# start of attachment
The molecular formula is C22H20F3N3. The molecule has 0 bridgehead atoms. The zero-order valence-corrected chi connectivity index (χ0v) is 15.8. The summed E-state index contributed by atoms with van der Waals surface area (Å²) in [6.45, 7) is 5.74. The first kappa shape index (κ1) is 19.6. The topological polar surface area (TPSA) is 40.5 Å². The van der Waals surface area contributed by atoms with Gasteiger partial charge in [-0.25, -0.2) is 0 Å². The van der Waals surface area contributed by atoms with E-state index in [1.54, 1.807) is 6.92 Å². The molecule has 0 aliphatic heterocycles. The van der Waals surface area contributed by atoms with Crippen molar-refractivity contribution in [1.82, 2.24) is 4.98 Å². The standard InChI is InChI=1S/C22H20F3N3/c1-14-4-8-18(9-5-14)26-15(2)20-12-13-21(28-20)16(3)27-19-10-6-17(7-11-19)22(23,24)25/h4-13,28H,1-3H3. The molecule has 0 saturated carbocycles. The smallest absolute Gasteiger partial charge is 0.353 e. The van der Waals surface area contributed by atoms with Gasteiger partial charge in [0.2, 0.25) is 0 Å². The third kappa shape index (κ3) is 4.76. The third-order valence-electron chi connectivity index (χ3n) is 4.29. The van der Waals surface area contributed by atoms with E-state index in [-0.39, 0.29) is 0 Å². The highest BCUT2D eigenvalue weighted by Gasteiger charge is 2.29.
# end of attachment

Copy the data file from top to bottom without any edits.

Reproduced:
The molecular formula is C22H20F3N3. The molecule has 0 bridgehead atoms. The zero-order valence-corrected chi connectivity index (χ0v) is 15.8. The summed E-state index contributed by atoms with van der Waals surface area (Å²) in [6.45, 7) is 5.74. The first kappa shape index (κ1) is 19.6. The topological polar surface area (TPSA) is 40.5 Å². The van der Waals surface area contributed by atoms with Gasteiger partial charge in [-0.25, -0.2) is 0 Å². The van der Waals surface area contributed by atoms with E-state index in [1.54, 1.807) is 6.92 Å². The molecule has 0 aliphatic heterocycles. The van der Waals surface area contributed by atoms with Crippen molar-refractivity contribution in [1.82, 2.24) is 4.98 Å². The standard InChI is InChI=1S/C22H20F3N3/c1-14-4-8-18(9-5-14)26-15(2)20-12-13-21(28-20)16(3)27-19-10-6-17(7-11-19)22(23,24)25/h4-13,28H,1-3H3. The molecule has 0 saturated carbocycles. The smallest absolute Gasteiger partial charge is 0.353 e. The van der Waals surface area contributed by atoms with Gasteiger partial charge in [0.2, 0.25) is 0 Å². The third kappa shape index (κ3) is 4.76. The third-order valence-electron chi connectivity index (χ3n) is 4.29. The van der Waals surface area contributed by atoms with E-state index in [-0.39, 0.29) is 0 Å². The highest BCUT2D eigenvalue weighted by Gasteiger charge is 2.29.